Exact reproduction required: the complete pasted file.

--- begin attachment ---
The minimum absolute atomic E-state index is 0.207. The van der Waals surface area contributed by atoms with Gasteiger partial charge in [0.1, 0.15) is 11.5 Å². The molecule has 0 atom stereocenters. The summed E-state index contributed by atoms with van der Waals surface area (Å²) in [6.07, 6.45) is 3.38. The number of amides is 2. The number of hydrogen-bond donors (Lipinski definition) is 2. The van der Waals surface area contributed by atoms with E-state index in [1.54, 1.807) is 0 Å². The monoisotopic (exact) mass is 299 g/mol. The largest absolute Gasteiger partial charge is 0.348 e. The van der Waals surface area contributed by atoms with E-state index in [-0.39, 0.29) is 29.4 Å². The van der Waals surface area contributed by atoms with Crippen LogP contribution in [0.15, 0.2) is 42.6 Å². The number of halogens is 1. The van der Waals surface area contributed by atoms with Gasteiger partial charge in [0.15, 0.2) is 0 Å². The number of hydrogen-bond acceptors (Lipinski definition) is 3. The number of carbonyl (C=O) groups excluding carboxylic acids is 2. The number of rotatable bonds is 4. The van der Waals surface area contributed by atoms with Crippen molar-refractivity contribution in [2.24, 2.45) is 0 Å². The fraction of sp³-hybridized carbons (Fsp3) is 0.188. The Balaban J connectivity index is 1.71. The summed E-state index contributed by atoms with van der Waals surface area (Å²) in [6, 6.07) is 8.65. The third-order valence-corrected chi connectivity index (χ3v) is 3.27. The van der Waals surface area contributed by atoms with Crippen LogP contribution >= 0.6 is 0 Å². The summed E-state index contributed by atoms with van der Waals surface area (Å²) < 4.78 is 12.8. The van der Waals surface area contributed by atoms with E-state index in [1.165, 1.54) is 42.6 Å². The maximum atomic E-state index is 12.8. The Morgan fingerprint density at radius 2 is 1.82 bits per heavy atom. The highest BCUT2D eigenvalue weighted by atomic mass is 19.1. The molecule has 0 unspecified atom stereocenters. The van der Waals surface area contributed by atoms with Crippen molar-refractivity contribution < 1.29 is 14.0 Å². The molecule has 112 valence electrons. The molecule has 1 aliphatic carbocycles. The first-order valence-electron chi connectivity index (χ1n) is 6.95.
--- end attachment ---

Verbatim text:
The minimum absolute atomic E-state index is 0.207. The van der Waals surface area contributed by atoms with Gasteiger partial charge in [0.1, 0.15) is 11.5 Å². The molecule has 0 atom stereocenters. The summed E-state index contributed by atoms with van der Waals surface area (Å²) in [6.07, 6.45) is 3.38. The number of amides is 2. The number of hydrogen-bond donors (Lipinski definition) is 2. The van der Waals surface area contributed by atoms with E-state index in [1.54, 1.807) is 0 Å². The monoisotopic (exact) mass is 299 g/mol. The largest absolute Gasteiger partial charge is 0.348 e. The van der Waals surface area contributed by atoms with E-state index in [-0.39, 0.29) is 29.4 Å². The van der Waals surface area contributed by atoms with Crippen LogP contribution in [0.15, 0.2) is 42.6 Å². The number of halogens is 1. The van der Waals surface area contributed by atoms with Gasteiger partial charge in [0.15, 0.2) is 0 Å². The number of hydrogen-bond acceptors (Lipinski definition) is 3. The number of carbonyl (C=O) groups excluding carboxylic acids is 2. The number of rotatable bonds is 4. The van der Waals surface area contributed by atoms with Crippen molar-refractivity contribution in [2.24, 2.45) is 0 Å². The fraction of sp³-hybridized carbons (Fsp3) is 0.188. The Balaban J connectivity index is 1.71. The summed E-state index contributed by atoms with van der Waals surface area (Å²) in [6, 6.07) is 8.65. The third-order valence-corrected chi connectivity index (χ3v) is 3.27. The van der Waals surface area contributed by atoms with Crippen LogP contribution >= 0.6 is 0 Å². The summed E-state index contributed by atoms with van der Waals surface area (Å²) < 4.78 is 12.8. The van der Waals surface area contributed by atoms with E-state index in [1.165, 1.54) is 42.6 Å². The maximum atomic E-state index is 12.8. The Morgan fingerprint density at radius 2 is 1.82 bits per heavy atom. The highest BCUT2D eigenvalue weighted by atomic mass is 19.1. The molecule has 0 unspecified atom stereocenters. The van der Waals surface area contributed by atoms with Crippen molar-refractivity contribution < 1.29 is 14.0 Å². The molecule has 112 valence electrons. The molecule has 1 aliphatic carbocycles. The first-order valence-electron chi connectivity index (χ1n) is 6.95.